With the NBA Summer League now behind us, we’ve reached a relative dead period in the basketball season. While’s still outlets like The Basketball Tournament and the many FIBA Tournaments for folks to get their hoops fix, a lot of NBA and NCAA fans are left spending the summer waiting impatiently for their seasons to start.
For college basketball fans, that wait is spent dreaming of how their top recruits could help take them to the Final Four. The Duke Blue Devils are one of those squads that continuously have high hopes every single season. That’s rightfully so as the organization regularly combines one of the best coaches in basketball history (Mike Krzyzewski) with extremely talented rosters.
That won’t change this season, as Duke brings in an amazing recruiting class, that’s headlined by two potential #1 overall picks in Harry Giles and Jayson Tatum. Alongside that amazing duo, the Blue Devils will bring in fellow 5-star recruits Frank Jackson and Marques Bolden to create a fantastic freshman core that will play alongside All-American guard Grayson Allen to create an exciting starting-5.
Among those prospects, Frank Jackson might actually be a player that currently sits under the radar, especially when you compare him to Giles or Tatum. That’s partially due to two separate factors.
- Frank Jackson played high school hoops in Utah, which isn’t really a basketball hotbed.
- Unlike Giles and Tatum, Jackson never had the opportunity to play in various FIBA tournaments, which is a huge opportunity for young players to etch their names as top prospects.
Despite that, Frank Jackson was still able to solidify himself as an elite prospect with a fantastic career at Lone Peak High School. During his senior season, Jackson had several accolades: Utah Mr. Basketball, Utah Gatorade Player of the Year and McDonald’s All-American Game MVP. In that game, Jackson impressed as he had 19 points on 7-11 from the field and 5-7 from beyond the arc.
Jackson’s fantastic McDonald’s All-American Game performance shouldn’t shock anyone that watched him at Lone Peak, as he was arguably the best scoring guard in the 2016 high school class. Standing 6’4 with a solid 6’7 wingspan, Jackson is a force to be reckoned with whenever he’s on the offensive end.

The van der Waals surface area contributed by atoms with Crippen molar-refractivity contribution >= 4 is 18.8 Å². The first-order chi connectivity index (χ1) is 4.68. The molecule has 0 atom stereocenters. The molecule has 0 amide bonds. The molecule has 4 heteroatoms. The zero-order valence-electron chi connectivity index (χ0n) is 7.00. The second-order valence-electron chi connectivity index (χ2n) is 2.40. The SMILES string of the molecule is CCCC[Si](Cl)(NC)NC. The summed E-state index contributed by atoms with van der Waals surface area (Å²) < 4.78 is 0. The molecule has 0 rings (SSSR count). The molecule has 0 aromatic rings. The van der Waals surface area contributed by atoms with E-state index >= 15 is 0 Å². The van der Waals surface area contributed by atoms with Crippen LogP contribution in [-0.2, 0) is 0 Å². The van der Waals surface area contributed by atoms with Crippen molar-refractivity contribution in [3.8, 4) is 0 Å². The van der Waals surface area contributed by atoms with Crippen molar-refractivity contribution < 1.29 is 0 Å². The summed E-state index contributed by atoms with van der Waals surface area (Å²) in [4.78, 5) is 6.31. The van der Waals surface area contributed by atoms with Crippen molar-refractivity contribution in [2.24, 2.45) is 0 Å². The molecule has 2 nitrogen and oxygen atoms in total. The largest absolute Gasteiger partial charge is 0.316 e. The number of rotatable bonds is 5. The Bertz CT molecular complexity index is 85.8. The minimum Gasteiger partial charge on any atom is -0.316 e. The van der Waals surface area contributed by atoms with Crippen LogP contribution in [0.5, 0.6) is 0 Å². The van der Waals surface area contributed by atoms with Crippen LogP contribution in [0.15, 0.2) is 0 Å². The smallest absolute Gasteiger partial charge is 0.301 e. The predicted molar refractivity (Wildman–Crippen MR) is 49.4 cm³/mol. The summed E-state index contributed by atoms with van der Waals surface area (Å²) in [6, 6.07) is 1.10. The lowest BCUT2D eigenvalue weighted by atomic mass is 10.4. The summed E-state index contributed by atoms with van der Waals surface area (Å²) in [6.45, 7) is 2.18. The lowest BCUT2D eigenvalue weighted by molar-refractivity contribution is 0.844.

His main weapon of attack is his shooting stroke, as Jackson has unbelievable range that might even spread out to beyond the NBA 3-point line. Jackson definitely seems to know that, as he shows supreme confidence in that perimeter stroke where he shoots it whether he’s open or has a hand in his face. That confidence is also shown through his ability to both work off-the-dribble or through catch-and-shoot. The complete culmination of those traits are evident in the play below, as he hits a deep perimeter jumper with a hand right in his face.
Alongside that, Jackson stands as a fantastic on-ball cutter that combines quickness with solid handles. While he likely won’t break someone down with a wicked crossover, he does a nice job of utilizing a quick first step and a strong 208 pound frame to drive his way towards the paint. Once he moves into the paint, Jackson regularly utilizes a solid floater that he launches from a step ahead of the free-throw line. Although he’s not necessarily afraid of attacking the rim, Jackson seems more comfortable with his running floaters. That isn’t a bad thing as Jackson makes those shots more than he misses.
Although he loves putting up floaters in half-court sets, Jackson’s more than willing to show his sheer explosiveness in transition. Jackson looks like a future NBA Dunk Contest champ whenever he gets a head of steam in transition, as his terrific hops allow him to drop some of the biggest jaw-dropping slams that you’d see from a high schooler.
Despite being a score-first guard, Jackson definitely has some potential as a facilitator. Jackson’s an unselfish prospect as he’s more than willing to dish it out to an open teammate. Throughout his career, he’s continued to show an ability to make terrific and crisp passes, which is seen below.
Heading into Duke, Jackson will be part of a jam-packed team filled with potential NBA studs. Within that core, Jackson will be paired in Duke’s backcourt with Grayson Allen. That pairing definitely has some questions as both Allen and Jackson are score-first guards. When you have a team with a talented core, especially with two potential #1 overall picks in next year’s draft in Giles and Tatum, you’re going to need someone to facilitate the offense.
Those potential worries might not be a concern for Coach K, as he dealt with a similar situation last season with Allen and Matt Jones. Like Jackson, Jones was a 6’5 score-first guard that stood as one of the team’s more consistent offensive threats. In that scenario, Coach K pushed a more open offense where you could have multiple facilitators, as Jones, Allen and current Lakers rookie Brandon Ingram shared that facilitating role.
In the upcoming season, that approach could definitely work. Alongside Jackson and Allen, you have Jayson Tatum that could fill into that Ingram role. Like Brandon Ingram, Tatum is a very versatile forward that can work as a reliable facilitator, as I touched in a recent piece on him.
With that core in place, Frank Jackson could definitely thrive during his freshman year. As he continued to show throughout his high school career, Jackson is a huge threat whenever he has the ball as he possess great handles, terrific athleticism and a deadly perimeter jumper. As someone that will probably be Duke’s 3rd or 4th option behind Giles, Tatum and Allen, Jackson should have a plethora of open opportunities as a freshman. Just that thought alone should excite Duke fans around the country.